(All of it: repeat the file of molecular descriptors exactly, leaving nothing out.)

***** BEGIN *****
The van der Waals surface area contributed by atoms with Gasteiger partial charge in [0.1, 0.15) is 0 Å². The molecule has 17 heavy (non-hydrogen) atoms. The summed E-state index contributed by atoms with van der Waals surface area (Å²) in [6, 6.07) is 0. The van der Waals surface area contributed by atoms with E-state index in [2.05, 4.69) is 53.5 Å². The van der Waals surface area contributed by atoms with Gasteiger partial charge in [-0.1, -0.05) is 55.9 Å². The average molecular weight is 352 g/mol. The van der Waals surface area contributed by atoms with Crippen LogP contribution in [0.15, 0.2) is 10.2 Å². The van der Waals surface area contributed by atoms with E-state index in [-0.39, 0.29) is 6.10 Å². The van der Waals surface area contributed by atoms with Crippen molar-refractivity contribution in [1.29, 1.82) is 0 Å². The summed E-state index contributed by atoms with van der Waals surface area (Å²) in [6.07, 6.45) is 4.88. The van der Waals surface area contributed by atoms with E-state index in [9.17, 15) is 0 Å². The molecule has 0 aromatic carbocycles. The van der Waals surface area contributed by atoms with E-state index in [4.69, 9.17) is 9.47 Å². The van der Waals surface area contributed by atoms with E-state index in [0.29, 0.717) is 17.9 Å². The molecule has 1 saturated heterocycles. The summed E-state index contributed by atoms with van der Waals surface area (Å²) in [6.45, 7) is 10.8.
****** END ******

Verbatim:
The van der Waals surface area contributed by atoms with Gasteiger partial charge in [0.1, 0.15) is 0 Å². The molecule has 17 heavy (non-hydrogen) atoms. The summed E-state index contributed by atoms with van der Waals surface area (Å²) in [6, 6.07) is 0. The van der Waals surface area contributed by atoms with E-state index in [2.05, 4.69) is 53.5 Å². The van der Waals surface area contributed by atoms with Gasteiger partial charge in [-0.1, -0.05) is 55.9 Å². The average molecular weight is 352 g/mol. The van der Waals surface area contributed by atoms with Crippen LogP contribution in [0.15, 0.2) is 10.2 Å². The van der Waals surface area contributed by atoms with E-state index in [-0.39, 0.29) is 6.10 Å². The van der Waals surface area contributed by atoms with Crippen molar-refractivity contribution in [1.29, 1.82) is 0 Å². The summed E-state index contributed by atoms with van der Waals surface area (Å²) in [6.07, 6.45) is 4.88. The van der Waals surface area contributed by atoms with E-state index in [9.17, 15) is 0 Å². The molecule has 0 aromatic carbocycles. The van der Waals surface area contributed by atoms with E-state index in [4.69, 9.17) is 9.47 Å². The van der Waals surface area contributed by atoms with E-state index in [0.29, 0.717) is 17.9 Å². The molecule has 1 saturated heterocycles. The summed E-state index contributed by atoms with van der Waals surface area (Å²) in [6.45, 7) is 10.8.